• We report the case of a patient with rheumatoid arthritis who, after 2 months of treatment with etanercept, showed disseminated asymptomatic violaceous papules.[ncbi.nlm.nih.gov]
  • The lesions were skin colored, erythematous, violaceous, lichenoid, shiny papules and plaques. Some of the papules were umbilicated. The papules ranged in size from 2mm to 5mm.[e-ijd.org]
  • The most common types of specific lesions are papules. They commonly occur on the face, but may also occur anywhere on the body. While only a few papules may be noted, multiple scattered or confluent lesions are more common.[indianjrheumatol.com]
Skin Plaque
  • Skin plaques and lupus pernio are associated with chronic sarcoidosis.[ncbi.nlm.nih.gov]
  • Laser surgery has been used in treating disfiguring skin plaques and lupus pernio. Success in individual cases has been reported with allopurinol, isotretinoin , leflunomide , pentoxifylline, infliximab and thalidomide .[dermnetnz.org]
  • . • Total no. of patients : 516 • Cutaneous involvement : 170 (32.9%) n % Parenchymal involvement, n % Erythema nodosum 106 (20.5) 11 (10.4) Skin plaques 22 (4.3) 4 (18.2) Subcutaneous nodules 22 (4.3) 4 (18.2) Maculopapular rash 19 (3.7) 2 (10.5) Scar[slideshare.net]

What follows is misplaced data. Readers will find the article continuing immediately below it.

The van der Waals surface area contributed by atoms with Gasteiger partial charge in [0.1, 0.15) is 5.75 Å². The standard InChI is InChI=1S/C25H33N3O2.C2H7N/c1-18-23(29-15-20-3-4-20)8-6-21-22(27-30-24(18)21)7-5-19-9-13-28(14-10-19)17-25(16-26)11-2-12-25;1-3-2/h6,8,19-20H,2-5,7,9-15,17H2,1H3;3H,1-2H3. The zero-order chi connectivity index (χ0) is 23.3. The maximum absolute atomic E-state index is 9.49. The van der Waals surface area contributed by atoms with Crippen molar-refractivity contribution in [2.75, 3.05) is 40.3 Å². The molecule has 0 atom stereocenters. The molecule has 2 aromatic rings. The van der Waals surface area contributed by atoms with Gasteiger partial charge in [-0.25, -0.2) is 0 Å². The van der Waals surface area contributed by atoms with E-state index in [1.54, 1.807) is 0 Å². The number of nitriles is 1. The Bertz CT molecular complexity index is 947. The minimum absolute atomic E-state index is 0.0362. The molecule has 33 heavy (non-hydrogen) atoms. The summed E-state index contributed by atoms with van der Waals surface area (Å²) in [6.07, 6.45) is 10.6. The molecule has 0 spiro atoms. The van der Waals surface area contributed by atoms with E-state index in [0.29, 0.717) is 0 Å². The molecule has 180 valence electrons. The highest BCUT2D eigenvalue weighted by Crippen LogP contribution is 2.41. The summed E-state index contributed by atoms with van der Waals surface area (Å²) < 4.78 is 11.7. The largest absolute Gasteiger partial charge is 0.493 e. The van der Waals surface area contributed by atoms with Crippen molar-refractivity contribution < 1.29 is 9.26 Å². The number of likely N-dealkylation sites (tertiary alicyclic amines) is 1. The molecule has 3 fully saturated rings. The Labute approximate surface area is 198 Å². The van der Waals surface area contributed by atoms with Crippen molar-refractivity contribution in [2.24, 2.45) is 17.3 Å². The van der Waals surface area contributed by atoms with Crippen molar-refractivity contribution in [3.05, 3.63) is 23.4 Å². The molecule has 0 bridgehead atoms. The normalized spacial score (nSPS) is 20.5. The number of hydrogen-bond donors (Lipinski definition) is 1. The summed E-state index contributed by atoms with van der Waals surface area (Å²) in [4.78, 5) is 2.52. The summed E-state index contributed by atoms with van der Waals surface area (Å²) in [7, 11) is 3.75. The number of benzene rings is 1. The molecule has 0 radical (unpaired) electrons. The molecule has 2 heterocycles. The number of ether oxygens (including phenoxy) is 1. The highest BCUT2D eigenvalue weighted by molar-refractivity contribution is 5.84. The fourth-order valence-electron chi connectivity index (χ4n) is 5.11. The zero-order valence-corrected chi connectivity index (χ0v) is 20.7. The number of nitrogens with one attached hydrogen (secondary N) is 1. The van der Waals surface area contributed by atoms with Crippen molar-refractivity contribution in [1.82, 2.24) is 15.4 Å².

• Zoom Skin plaques have a similar frequency to papules. They consist of one or multiple round or oval infiltrated patches, brownish red in colour, and may be due to a confluence of papules.[em-consulte.com]


As cutaneous sarcoidosis possesses numerous types of lesions, it might be difficult to establish a diagnosis solely on clinical criteria. Nevertheless, the initial suspicion towards this inflammatory disease can only be raised after a thorough physical examination and a meticulously obtained patient history [4] [6]. This condition often (but not always) precedes involvement of other organs and systemic symptoms, thus the detection of associated lesions is perhaps the only tool in making a presumptive diagnosis. Given the systemic nature of the disease, a thorough laboratory workup should be performed, comprising liver and kidney function tests, serum inflammatory markers, and angiotensin-converting enzyme (ACE) [1] [6]. In addition, chest radiography, pulmonary function tests, electrocardiography (ECG), and a complete ophthalmologic exam are recommended in the workup [6]. To confirm the diagnosis of cutaneous sarcoidosis, however, biopsy of the skin with subsequent histopathological examination is the gold standard [1]. A punch biopsy allows a satisfying amount of tissue to be obtained, and the presence of non-caseating granulomas is virtually a pathognomonic finding of sarcoidosis [1] [5].


  • Adalimumab, at the dose and duration of treatment used in this study, is likely to be an effective and relatively safe suppressive treatment for cutaneous sarcoidosis.[ncbi.nlm.nih.gov]